i first met sara selepouchin, the brains behind girls can tell, through handmade in pa. her work is oh-so clever in both design & execution. using her background in architecture, sara dissects everyday objects, diagrams their parts, and turns them into detailed screen-printed images on other everyday objects. her work embodies the adage “the whole is greater than the sum of its parts.”
i had to find out more about what drives sara’s deep passion for craft & community.
you’re a crafter, a teacher, a lover of everyday objects, a creative community advocate… what are your other passions? what’s really getting your creative juices flowing right now?
well, in all honestly, during the holidays, it’s more a matter of cranking out everything i designed during the year. when i am in design-mode (which i’m looking forward to for january!), i’m inspired by just the amazing little machines and things we surround ourselves with. how things come together to form new things is so intriguing to me. i like to try to make people see everyday things in a way they might not have thought about otherwise. i also really love connecting with other people in the handmade community.
tell me about an obstacle you overcame while turning your passion for craft into a business.
it was actually something of an obstacle that really allowed me to pursue my line full time. i was, slightly infamously, let go from my previous job (as the Etsy Teams coordinator for Etsy.com) quite unexpectedly. since i was completely submersed in the handmade world anyway, and had been printing my wares part time since early 2006, i took the plunge and decided to just work as hard as i could to make it happen and to build girlscantell into a real job. it seems to be working pretty well so far, though it is without a doubt the hardest job i’ve ever had, and completely life-consuming.
your work is based on the beauty & detail of everyday objects – function & art seem to be considered equally. tell me about your process in visualizing & designing a new product.
these days, most of my diagram ideas come from suggestions of other people (you can suggest a diagram at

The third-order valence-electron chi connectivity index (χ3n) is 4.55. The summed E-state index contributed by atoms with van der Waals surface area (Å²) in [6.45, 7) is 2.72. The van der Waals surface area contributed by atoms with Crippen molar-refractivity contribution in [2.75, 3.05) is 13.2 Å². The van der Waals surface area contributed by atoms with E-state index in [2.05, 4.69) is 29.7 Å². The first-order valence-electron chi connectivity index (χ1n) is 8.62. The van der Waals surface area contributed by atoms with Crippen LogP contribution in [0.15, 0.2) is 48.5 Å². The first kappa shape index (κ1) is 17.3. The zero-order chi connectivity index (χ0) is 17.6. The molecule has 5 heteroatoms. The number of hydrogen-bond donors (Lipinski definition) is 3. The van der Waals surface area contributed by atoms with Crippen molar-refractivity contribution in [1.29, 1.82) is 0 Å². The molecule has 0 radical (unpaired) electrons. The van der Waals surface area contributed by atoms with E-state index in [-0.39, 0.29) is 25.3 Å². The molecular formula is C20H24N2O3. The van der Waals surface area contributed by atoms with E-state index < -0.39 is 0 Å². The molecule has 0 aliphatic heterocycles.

girlscantell.com!). i do a lot of research in drawing up the illustration (fact checking!), and i’m actually very careful that all of my illustrations are similar in size and scale so that i can print them somewhat uniformly across my line of products. when i’m considering a new product, sourcing materials takes a long, long time – there are a lot of considerations to balance – environmental sustainability, durability, uniqueness, aesthetics, consistency, availability, and of course, cost. i’m always considering what i might want to do next. it’s fun to consider that the possibilities for my line right now seem pretty much endless.
tell me about something you struggle with on a daily basis living out your passion for craft, design, & community.
it’s difficult because i’m constantly battling this need i feel to do more to create a network of professional artisans, especially in philly, where there is so much talent. i’m kind of a ‘grass is always greener’ kind of person in that i’m just about always convinced that i could be doing more or changing things to make drastic improvements – it’s always ‘what’s next?’ with me. i think about opening a storefront. i think about opening a handmade business center. i think about hosting round table discussions. i think about expanding my line into more boutiques. i think about ways to teach more people to print. i think about how my business can contribute to the development of my neighborhood. that kind of thing. it’s a good quality to have (most of the time), the drive to constantly improve, but it also makes for some sleepless nights. it’s exhausting, but exhilarating.